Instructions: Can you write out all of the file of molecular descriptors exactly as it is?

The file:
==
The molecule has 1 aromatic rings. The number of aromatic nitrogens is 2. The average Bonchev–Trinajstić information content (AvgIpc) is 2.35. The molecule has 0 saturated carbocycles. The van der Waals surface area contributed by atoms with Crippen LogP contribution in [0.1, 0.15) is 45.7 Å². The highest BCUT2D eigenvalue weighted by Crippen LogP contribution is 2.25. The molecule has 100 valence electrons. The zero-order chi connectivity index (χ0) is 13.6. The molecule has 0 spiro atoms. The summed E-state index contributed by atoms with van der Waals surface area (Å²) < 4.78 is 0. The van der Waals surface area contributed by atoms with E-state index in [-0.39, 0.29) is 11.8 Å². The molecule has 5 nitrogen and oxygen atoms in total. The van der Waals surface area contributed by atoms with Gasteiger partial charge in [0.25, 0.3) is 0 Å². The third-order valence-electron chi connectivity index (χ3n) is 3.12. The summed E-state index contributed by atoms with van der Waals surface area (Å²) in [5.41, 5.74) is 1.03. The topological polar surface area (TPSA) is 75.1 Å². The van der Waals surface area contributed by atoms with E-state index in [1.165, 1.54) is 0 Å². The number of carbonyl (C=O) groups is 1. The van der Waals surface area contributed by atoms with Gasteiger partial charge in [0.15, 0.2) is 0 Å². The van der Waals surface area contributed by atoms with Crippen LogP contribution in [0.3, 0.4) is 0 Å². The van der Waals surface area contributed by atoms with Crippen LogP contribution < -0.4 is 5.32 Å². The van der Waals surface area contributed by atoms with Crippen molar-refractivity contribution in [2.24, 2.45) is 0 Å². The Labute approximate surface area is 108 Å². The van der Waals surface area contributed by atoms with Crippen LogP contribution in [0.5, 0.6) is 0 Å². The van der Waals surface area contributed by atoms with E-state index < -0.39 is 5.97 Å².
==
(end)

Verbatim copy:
The molecule has 1 aromatic rings. The number of aromatic nitrogens is 2. The average Bonchev–Trinajstić information content (AvgIpc) is 2.35. The molecule has 0 saturated carbocycles. The van der Waals surface area contributed by atoms with Crippen LogP contribution in [0.1, 0.15) is 45.7 Å². The highest BCUT2D eigenvalue weighted by Crippen LogP contribution is 2.25. The molecule has 100 valence electrons. The zero-order chi connectivity index (χ0) is 13.6. The molecule has 0 spiro atoms. The summed E-state index contributed by atoms with van der Waals surface area (Å²) < 4.78 is 0. The van der Waals surface area contributed by atoms with E-state index in [-0.39, 0.29) is 11.8 Å². The molecule has 5 nitrogen and oxygen atoms in total. The van der Waals surface area contributed by atoms with Gasteiger partial charge in [0.25, 0.3) is 0 Å². The third-order valence-electron chi connectivity index (χ3n) is 3.12. The summed E-state index contributed by atoms with van der Waals surface area (Å²) in [5.41, 5.74) is 1.03. The topological polar surface area (TPSA) is 75.1 Å². The van der Waals surface area contributed by atoms with E-state index in [1.165, 1.54) is 0 Å². The number of carbonyl (C=O) groups is 1. The van der Waals surface area contributed by atoms with Gasteiger partial charge in [0.15, 0.2) is 0 Å². The van der Waals surface area contributed by atoms with Crippen LogP contribution in [0.3, 0.4) is 0 Å². The van der Waals surface area contributed by atoms with Crippen LogP contribution < -0.4 is 5.32 Å². The van der Waals surface area contributed by atoms with Crippen molar-refractivity contribution in [2.24, 2.45) is 0 Å². The Labute approximate surface area is 108 Å². The van der Waals surface area contributed by atoms with Crippen LogP contribution in [0.5, 0.6) is 0 Å². The van der Waals surface area contributed by atoms with E-state index < -0.39 is 5.97 Å².